the amended third-party complaint contains sufficient allegations to support Logfret’s own breach
of contract claim.
“The elements of a contract, taught like the ABCs to first-year law students, are offer,
acceptance, and consideration.” Zemke v. City of Chicago, 100 F.3d 511, 513 (7th Cir. 1996).
Logfret alleges that Schmidt Pritchard accepted Logfret’s request to process the duty refund
requests in exchange for compensation for its performance. Id. ¶ 26. Logfret asserts that Schmidt
Pritchard breached the contract with Logfret by failing to process the requests in Duty Refund
Emails #2 and #3 and that Logfret suffered damages as a result. Id. ¶¶ 27–28. Taking Logfret’s
allegations as true, which the Court is required to do at the pleading stage, Logfret has alleged the
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existence of a contract, a breach of that contract, and damages resulting from the breach.
Therefore, Logfret has stated a breach of contract claim against Schmidt Pritchard.
2. Negligence Claim
Logfret asserts that Schmidt Pritchard negligently failed to perform in a reasonable manner.
To state a claim for negligence, a plaintiff must allege “(1) the existence of a duty of care on the
part of the defendant, (2) a breach of that duty of care, (3) a causal connection between the
defendant’s breach of the duty of care and the plaintiff’s injury, and (4) actual loss or damage
resulting from the injury.” Gritzner v. Michael R., 2000 WI 68, ¶ 19, 235 Wis. 2d 781, 611 N.W.2d
906. Schmidt Pritchard asserts that Logfret’s claim must be dismissed because Schmidt Pritchard
only owed a duty to SD Wheel, not to Logfret. Under Wisconsin law, however, everyone “has a
duty to use ordinary care in all of his or her activities, and a person is negligent when that person
fails to exercise ordinary care.” Alvarado v. Sersch, 2003 WI 55, ¶ 14, 262 Wis. 2d 74, 662 N.W.2d
350 (citing Gritzner v. Michael R., 2000 WI 68, ¶¶ 20 & 22, 235 Wis. 2d 781, 611 N.W.2d 906).
“In Wisconsin a duty to use ordinary care is established whenever it is foreseeable that a person’s
act or failure to act might cause harm to some other person.” Id. Logfret alleges that Schmidt
Pritchard owed Logfret a duty to act in accordance with the standard of care for professionals
acting to obtain import duty refunds, that Schmidt Pritchard breached the standard of care by
failing to process the duty refunds requested in Duty Refund Emails #2 and #3, and that Logfret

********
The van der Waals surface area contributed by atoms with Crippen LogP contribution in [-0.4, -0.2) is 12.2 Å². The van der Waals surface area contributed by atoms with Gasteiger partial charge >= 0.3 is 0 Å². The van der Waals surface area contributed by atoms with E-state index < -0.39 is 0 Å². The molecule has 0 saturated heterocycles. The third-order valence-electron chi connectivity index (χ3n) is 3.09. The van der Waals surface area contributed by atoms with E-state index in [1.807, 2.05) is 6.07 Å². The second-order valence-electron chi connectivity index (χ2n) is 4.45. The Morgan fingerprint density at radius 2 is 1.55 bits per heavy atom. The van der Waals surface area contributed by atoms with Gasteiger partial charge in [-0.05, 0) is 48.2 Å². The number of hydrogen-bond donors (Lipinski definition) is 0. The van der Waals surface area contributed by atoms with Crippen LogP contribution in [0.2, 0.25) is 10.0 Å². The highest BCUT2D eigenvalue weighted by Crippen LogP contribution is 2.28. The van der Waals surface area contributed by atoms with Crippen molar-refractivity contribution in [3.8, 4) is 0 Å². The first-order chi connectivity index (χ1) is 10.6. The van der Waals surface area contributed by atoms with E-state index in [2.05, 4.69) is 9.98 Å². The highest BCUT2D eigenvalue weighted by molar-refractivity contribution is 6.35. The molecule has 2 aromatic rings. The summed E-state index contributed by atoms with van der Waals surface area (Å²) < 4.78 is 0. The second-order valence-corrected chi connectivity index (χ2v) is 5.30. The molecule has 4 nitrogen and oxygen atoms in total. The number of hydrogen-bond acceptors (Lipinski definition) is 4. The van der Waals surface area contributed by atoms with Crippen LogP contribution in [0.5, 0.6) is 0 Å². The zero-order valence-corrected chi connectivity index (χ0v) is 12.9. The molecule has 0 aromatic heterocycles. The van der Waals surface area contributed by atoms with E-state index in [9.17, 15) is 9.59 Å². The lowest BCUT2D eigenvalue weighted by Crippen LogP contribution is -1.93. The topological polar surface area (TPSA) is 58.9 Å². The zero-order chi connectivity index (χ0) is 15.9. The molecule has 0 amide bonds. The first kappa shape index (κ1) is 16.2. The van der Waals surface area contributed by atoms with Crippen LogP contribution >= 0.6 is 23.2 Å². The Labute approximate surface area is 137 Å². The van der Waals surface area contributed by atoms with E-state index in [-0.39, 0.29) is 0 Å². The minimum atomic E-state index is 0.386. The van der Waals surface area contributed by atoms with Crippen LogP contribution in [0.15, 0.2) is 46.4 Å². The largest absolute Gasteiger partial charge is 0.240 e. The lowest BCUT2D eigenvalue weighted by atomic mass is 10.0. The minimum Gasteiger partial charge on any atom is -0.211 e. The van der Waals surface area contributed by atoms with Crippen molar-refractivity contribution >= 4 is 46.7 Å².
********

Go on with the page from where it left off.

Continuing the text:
suffered damages as a result of the breach. Am. 3d Party Compl. ¶¶ 34–36. The Court concludes
that Logfret has stated a negligence claim against Schmidt Pritchard.
Schmidt Pritchard argues in the alternative that, even if it owed a duty to Logfret, the
negligence claim should be dismissed because the transactions between Logfret and Schmidt
Pritchard are governed by Schmidt Pritchard’s Terms and Conditions of Service. The parties
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dispute whether the Terms and Conditions apply in this case. These disputes are better addressed
on summary judgment after the parties have had the benefit of engaging in discovery and the Court
has the benefit of a more complete record. In any event, even if Schmidt Pritchard’s Terms and
Conditions apply here, it would merely limit liability, not bar the claim. In short, Logfret’s
negligence claim will not be dismissed.
3. Contribution Claim
Logfret also asserts that, to the extent it is found liable for any damages suffered by SD
Wheel for the failure to process the duty refund requests, Schmidt Pritchard is liable to Logfret, in
contribution, for those amounts. Am. 3d Party Compl. ¶ 32. Schmidt Pritchard argues that the
claim for contribution must be dismissed because no judgment has been issued or paid by Logfret.
“To facilitate efficiency and eliminate the necessity of additional subsequent litigation,” Wisconsin
courts allow contribution actions “to be considered in the same proceeding involving the
underlying damage claim.” Johnson v. Heintz, 73 Wis. 2d 286, 295, 243 N.W.2d 815, 822–23
(1976) (collecting cases). Logfret has properly asserted a contribution claim in this action.
For these reasons, Schmidt Pritchard & Co. Inc.’s motion to change venue (Dkt. No. 33)
and motion to dismiss the amended third-party complaint (Dkt. No. 34) are DENIED. The Court
lifts the stay of all deadlines. If the parties believe that additional time is necessary, they may
move to extend the deadlines.
SO ORDERED at Green Bay, Wisconsin this 10th day of May, 2022.
s/ William C. Griesbach
William C. Griesbach
United States District Judge